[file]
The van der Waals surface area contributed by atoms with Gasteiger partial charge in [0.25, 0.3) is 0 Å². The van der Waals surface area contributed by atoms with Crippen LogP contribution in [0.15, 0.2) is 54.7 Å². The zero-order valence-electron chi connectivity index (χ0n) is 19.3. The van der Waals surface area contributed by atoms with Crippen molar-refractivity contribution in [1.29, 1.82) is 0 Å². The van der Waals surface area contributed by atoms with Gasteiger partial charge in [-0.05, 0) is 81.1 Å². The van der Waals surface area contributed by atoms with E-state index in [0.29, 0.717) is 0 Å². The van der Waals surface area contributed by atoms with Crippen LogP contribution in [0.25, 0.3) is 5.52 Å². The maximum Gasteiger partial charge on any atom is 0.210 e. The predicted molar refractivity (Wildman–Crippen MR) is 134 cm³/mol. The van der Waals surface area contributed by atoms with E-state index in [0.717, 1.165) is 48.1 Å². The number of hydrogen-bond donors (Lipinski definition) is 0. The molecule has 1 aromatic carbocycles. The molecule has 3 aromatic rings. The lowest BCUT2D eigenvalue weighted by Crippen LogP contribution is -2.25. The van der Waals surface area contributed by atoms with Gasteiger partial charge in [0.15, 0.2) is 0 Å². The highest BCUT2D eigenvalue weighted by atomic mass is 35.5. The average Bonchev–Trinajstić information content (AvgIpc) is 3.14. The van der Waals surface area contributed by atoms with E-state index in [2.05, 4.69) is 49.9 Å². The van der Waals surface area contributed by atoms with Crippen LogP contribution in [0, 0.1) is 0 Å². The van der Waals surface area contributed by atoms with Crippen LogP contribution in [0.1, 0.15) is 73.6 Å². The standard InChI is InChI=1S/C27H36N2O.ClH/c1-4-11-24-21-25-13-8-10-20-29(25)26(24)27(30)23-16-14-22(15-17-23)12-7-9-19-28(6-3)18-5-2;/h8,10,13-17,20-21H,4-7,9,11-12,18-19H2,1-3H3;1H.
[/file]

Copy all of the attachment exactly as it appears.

The van der Waals surface area contributed by atoms with Gasteiger partial charge in [0.25, 0.3) is 0 Å². The van der Waals surface area contributed by atoms with Crippen LogP contribution in [0.15, 0.2) is 54.7 Å². The zero-order valence-electron chi connectivity index (χ0n) is 19.3. The van der Waals surface area contributed by atoms with Crippen molar-refractivity contribution in [1.29, 1.82) is 0 Å². The van der Waals surface area contributed by atoms with Gasteiger partial charge in [-0.05, 0) is 81.1 Å². The van der Waals surface area contributed by atoms with E-state index in [0.29, 0.717) is 0 Å². The van der Waals surface area contributed by atoms with Crippen LogP contribution in [0.25, 0.3) is 5.52 Å². The maximum Gasteiger partial charge on any atom is 0.210 e. The predicted molar refractivity (Wildman–Crippen MR) is 134 cm³/mol. The van der Waals surface area contributed by atoms with E-state index in [0.717, 1.165) is 48.1 Å². The number of hydrogen-bond donors (Lipinski definition) is 0. The molecule has 1 aromatic carbocycles. The molecule has 3 aromatic rings. The lowest BCUT2D eigenvalue weighted by Crippen LogP contribution is -2.25. The van der Waals surface area contributed by atoms with Gasteiger partial charge in [0.15, 0.2) is 0 Å². The highest BCUT2D eigenvalue weighted by atomic mass is 35.5. The average Bonchev–Trinajstić information content (AvgIpc) is 3.14. The van der Waals surface area contributed by atoms with E-state index in [2.05, 4.69) is 49.9 Å². The van der Waals surface area contributed by atoms with Crippen LogP contribution in [0, 0.1) is 0 Å². The van der Waals surface area contributed by atoms with Crippen LogP contribution in [0.1, 0.15) is 73.6 Å². The standard InChI is InChI=1S/C27H36N2O.ClH/c1-4-11-24-21-25-13-8-10-20-29(25)26(24)27(30)23-16-14-22(15-17-23)12-7-9-19-28(6-3)18-5-2;/h8,10,13-17,20-21H,4-7,9,11-12,18-19H2,1-3H3;1H.